Charlotte BrosnanPierce Brosnan has lost his daughter Charlotte at the age of 41 after losing his first wife (her mother) to the same disease when she was just 44. Both women died of ovarian cancer, the implication being that Charlotte, the mother of two young kids, ages 15 and 8, inherited the disease from her mother.

My heart just absolutely breaks for this family. As someone who lost her own mother young, I am sure the last thing Charlotte wanted to do was leave her babies behind without their mother. And as someone who ALSO lost their mother as a teen, I have some idea of what her oldest child will feel.

For anyone who loses their mother young, dying of the same disease that killed her is one of our biggest fears. It's the reason Angelina Jolie got gene tested. It's the reason I got gene tested, too.

It's unclear from the news whether or not Charlotte was tested for the BRCA mutation. It's the mutation that kills so many young women with aggressive breast or ovarian cancer. But it isn't the only way women get these diseases. It IS possible to get tested and still die of those diseases. But it's less likely.

The very same mechanism that gives you your mother's eyes and her high cheekbones can also give you the same disease that killed her.

I can't imagine that Charlotte never thought about it. Like anyone who watched someone die of one of those diseases early in life, it haunts you. It has to become one of our biggest fears. It's a club no one wants to join and we all fear our membership dues will be our life.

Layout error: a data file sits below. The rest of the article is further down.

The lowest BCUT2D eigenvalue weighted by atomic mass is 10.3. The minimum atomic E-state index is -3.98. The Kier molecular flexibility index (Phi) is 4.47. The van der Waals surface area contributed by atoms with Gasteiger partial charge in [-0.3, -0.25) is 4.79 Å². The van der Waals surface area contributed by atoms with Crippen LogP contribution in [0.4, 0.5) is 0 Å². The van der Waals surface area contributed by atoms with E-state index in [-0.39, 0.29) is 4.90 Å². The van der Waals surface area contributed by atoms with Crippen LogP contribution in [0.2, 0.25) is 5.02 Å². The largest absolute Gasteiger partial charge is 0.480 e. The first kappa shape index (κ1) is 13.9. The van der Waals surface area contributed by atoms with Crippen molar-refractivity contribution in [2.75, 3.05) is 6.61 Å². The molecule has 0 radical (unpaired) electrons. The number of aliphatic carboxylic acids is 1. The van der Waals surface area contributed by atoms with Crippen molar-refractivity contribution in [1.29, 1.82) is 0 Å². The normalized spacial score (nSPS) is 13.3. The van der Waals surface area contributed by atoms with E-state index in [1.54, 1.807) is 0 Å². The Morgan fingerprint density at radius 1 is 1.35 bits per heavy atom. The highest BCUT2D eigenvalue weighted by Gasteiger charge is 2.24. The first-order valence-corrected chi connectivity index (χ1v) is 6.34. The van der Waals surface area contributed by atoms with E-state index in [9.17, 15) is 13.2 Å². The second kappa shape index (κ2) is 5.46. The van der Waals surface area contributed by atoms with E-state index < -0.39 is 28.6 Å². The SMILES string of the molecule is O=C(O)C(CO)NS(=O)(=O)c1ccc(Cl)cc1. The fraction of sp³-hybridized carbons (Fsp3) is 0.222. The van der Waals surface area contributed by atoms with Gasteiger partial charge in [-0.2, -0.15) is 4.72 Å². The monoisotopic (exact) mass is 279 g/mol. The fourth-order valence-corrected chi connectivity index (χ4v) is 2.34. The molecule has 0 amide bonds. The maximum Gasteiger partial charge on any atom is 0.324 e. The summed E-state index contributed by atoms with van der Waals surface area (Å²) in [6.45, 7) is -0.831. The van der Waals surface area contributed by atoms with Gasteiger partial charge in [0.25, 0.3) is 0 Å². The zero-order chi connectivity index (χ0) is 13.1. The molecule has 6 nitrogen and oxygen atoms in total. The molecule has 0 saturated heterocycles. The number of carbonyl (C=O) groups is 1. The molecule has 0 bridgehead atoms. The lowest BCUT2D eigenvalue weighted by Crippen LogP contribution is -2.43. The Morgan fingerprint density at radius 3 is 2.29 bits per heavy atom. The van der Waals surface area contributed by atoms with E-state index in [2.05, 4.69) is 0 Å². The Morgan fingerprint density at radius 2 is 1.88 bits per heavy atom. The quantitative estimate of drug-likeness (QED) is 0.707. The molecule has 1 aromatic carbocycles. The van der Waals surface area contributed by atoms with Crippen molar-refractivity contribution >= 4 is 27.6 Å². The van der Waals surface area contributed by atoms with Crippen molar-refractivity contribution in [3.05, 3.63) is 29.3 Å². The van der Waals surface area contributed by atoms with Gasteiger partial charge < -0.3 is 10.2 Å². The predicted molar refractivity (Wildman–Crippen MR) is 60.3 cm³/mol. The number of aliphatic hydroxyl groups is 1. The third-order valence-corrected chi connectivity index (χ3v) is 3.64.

Reading stories like these breaks my heart. For the longest time, I assumed my life was over at 45, the same as my mom's, and for most of that time, that age seemed old. But now I am 35, it's 10 years away, and it doesn't seem so old at all.

I know I don't carry the BRCA gene. But I also know it's not the only way to die. Still, at least it won't be that mutation, that gene, that does it.

Ovarian cancer and breast cancer are terrible diseases that take the lives of women too young and with brutal force. Not knowing more about their situation, I can only hope that Brosnan's teenage granddaughter doesn't carry the gene and, if she does, that she has the time to take preventative measures to stop it.

Someone needs to stop this legacy of sadness. My heart goes out to the entire Brosnan family.

Would you ever get tested for the BRCA gene?

 

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